Rapid and long-term weight loss without implants or rerouting intestinal tract
In gastric sleeve surgery, about 60 percent of the stomach is removed laparoscopically, leaving behind a sleeve of the stomach. This smaller stomach restricts the amount of food a patient can eat and leads to significant weight loss.
In some gastric sleeve patients, this procedure is performed instead of gastric banding or gastric bypass surgery. In others, especially those at higher surgical risk, it is offered as the first part of a two-stage surgical plan. As weight is lost following the gastric sleeve procedure and patients become healthier, they can safely be offered a second operation, either gastric bypass or gastric banding, for additional weight loss.
Minimally invasive procedure with risk of few complications
Gastric banding involves placing a silicone gastric band with an inflatable inner collar around the upper stomach to restrict food intake. This creates a small pouch and a narrow passage to the lower stomach. This small passage delays the emptying of food from the pouch and causes a feeling of fullness. The silicone gastric band can be tightened or loosened over time to change the size of the passage.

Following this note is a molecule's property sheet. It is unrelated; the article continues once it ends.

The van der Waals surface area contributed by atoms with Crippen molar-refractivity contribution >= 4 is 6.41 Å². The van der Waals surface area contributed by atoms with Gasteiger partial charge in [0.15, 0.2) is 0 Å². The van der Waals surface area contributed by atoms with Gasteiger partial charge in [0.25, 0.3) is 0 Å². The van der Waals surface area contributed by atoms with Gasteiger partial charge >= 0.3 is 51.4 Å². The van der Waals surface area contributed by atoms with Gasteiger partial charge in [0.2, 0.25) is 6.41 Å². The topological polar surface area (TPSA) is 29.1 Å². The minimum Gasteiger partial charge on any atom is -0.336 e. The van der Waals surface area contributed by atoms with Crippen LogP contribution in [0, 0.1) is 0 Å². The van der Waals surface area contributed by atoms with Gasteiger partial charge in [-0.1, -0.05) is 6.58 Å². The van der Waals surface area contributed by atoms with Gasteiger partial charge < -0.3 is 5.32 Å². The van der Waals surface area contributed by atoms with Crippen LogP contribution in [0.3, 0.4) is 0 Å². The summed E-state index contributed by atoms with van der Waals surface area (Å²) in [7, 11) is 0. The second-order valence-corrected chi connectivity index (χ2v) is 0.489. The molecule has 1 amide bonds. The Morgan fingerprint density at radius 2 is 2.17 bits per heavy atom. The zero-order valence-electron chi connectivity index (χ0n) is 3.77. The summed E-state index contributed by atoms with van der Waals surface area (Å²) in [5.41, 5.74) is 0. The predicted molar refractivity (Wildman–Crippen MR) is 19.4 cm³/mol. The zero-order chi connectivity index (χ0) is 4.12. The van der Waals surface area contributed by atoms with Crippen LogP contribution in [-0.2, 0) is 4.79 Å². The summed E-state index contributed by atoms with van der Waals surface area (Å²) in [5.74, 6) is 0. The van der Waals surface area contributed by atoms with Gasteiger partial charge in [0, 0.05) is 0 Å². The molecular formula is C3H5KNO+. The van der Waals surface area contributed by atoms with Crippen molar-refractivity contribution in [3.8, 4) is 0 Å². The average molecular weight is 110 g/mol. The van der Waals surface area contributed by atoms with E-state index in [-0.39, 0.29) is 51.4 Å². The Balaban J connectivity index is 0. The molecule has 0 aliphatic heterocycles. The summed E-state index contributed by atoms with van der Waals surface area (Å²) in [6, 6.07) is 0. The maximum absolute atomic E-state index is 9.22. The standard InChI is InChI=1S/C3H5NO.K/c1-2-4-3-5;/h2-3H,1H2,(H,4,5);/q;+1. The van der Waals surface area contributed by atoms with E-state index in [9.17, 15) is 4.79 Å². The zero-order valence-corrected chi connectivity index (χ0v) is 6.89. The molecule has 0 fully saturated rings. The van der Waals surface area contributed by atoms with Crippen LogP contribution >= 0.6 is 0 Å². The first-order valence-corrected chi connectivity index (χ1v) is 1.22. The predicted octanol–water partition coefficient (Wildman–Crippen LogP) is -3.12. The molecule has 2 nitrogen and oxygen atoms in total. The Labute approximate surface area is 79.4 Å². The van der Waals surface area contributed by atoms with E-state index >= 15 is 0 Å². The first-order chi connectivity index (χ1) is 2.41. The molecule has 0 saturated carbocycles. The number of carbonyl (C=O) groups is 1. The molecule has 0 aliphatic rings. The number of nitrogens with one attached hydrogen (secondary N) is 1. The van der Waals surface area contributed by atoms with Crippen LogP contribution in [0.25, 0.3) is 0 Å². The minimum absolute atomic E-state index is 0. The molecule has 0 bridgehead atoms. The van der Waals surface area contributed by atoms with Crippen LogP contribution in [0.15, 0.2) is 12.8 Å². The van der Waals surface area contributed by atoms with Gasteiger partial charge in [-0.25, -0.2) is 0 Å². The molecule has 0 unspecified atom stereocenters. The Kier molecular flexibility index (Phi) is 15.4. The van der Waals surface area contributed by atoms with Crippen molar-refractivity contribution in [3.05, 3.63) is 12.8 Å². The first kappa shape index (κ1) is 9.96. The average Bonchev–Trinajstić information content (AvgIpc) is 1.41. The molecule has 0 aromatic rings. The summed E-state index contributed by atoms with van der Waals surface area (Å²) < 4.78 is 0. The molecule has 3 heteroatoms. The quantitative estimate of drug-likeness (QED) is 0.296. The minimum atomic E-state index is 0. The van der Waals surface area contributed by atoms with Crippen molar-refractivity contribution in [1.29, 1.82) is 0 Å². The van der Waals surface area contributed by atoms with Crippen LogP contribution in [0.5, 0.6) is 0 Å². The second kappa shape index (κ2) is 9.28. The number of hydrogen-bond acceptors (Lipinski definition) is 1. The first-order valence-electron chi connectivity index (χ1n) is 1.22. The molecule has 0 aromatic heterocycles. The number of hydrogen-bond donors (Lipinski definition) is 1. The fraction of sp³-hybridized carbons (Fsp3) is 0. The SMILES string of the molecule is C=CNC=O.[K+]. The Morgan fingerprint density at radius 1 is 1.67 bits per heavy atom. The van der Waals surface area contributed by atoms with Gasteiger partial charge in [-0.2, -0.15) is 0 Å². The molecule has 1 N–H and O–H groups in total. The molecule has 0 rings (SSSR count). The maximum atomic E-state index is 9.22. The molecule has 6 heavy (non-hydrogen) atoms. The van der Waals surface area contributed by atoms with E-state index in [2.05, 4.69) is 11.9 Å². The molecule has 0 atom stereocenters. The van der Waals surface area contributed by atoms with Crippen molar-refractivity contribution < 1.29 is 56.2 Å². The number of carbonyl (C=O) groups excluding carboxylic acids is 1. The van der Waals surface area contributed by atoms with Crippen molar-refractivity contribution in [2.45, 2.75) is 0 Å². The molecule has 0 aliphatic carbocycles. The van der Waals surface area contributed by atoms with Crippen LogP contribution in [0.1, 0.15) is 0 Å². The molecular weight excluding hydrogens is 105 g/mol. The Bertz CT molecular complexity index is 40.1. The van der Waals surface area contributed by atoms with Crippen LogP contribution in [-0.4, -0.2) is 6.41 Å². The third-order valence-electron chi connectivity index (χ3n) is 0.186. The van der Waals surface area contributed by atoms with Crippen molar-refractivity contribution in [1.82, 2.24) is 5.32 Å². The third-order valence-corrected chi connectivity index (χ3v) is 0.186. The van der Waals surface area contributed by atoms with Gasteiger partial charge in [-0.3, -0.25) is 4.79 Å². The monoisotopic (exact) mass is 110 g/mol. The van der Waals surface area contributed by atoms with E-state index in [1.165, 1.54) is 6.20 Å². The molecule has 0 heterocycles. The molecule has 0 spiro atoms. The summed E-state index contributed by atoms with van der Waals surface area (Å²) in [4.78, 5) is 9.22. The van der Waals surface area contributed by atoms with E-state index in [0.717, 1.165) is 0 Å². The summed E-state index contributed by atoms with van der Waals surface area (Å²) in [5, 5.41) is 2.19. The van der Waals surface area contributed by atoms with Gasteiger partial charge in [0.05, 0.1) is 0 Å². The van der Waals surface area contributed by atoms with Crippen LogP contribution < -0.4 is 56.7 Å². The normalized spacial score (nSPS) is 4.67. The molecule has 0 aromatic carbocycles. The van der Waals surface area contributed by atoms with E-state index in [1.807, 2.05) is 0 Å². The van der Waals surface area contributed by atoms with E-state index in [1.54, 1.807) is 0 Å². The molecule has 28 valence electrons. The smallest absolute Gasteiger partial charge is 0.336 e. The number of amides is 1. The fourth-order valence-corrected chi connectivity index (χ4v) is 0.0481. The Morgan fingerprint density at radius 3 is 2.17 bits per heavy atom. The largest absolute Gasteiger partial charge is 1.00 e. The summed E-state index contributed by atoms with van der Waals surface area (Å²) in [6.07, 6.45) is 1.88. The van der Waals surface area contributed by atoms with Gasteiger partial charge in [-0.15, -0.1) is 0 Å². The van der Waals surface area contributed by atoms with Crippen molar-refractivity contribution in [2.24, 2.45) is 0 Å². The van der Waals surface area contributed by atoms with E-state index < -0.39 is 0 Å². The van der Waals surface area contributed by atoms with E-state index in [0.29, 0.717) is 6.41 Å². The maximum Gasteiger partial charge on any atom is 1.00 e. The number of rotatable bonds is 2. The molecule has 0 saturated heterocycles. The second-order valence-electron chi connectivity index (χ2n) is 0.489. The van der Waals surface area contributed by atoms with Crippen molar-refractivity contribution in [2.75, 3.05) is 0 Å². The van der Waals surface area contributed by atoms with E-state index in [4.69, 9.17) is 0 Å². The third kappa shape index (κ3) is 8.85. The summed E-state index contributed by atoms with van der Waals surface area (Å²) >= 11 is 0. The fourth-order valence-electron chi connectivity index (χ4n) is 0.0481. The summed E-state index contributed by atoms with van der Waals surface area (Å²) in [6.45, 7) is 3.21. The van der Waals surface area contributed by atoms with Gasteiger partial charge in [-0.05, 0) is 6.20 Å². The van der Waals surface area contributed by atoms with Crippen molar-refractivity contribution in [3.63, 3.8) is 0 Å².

Gastric banding is usually performed laparoscopically, meaning that the surgeon makes small incisions as opposed to one large one. It is usually done on an outpatient basis.
Currently, two types of gastric bands are approved by the U.S. Food and Drug Administration: the Lap-Band System and the newer Realize Band.
Rapid and long-term weight loss
The most common type of bariatric weight-loss surgery, gastric bypass, works by laparoscopically reducing the volume of the stomach. The intestines are rerouted and a small stomach pouch is created by stapling off the main body of the stomach. Food flows through this pouch, bypassing the main portion of the stomach and emptying slowly into the small intestine where it is absorbed. Gastric bypass surgery restricts food intake and reduces hunger to promote healthy weight loss.
Gastric bypass patients can expect to lose one-half to two-thirds of their excess weight within two years and they should be able to maintain their weight loss for five years and beyond.
For those regaining weight following gastric bypass
Over years following gastric bypass surgery, some patients will regain weight. This may be caused by an enlarged pouch, which can be repaired through a variety of options. Surgeons at UC San Diego Health System are exploring endoscopic options involving inserting instruments through the mouth to reduce the size of the stomach pouch and the opening to the small intestine. This has the effect of reducing the stomach to the size that was achieved by the original gastric bypass surgery and promotes additional weight loss.
It is a restrictive weight-loss surgery, meaning that it restricts the amount of food the stomach can hold. You will feel full sooner so you won’t want to eat as much.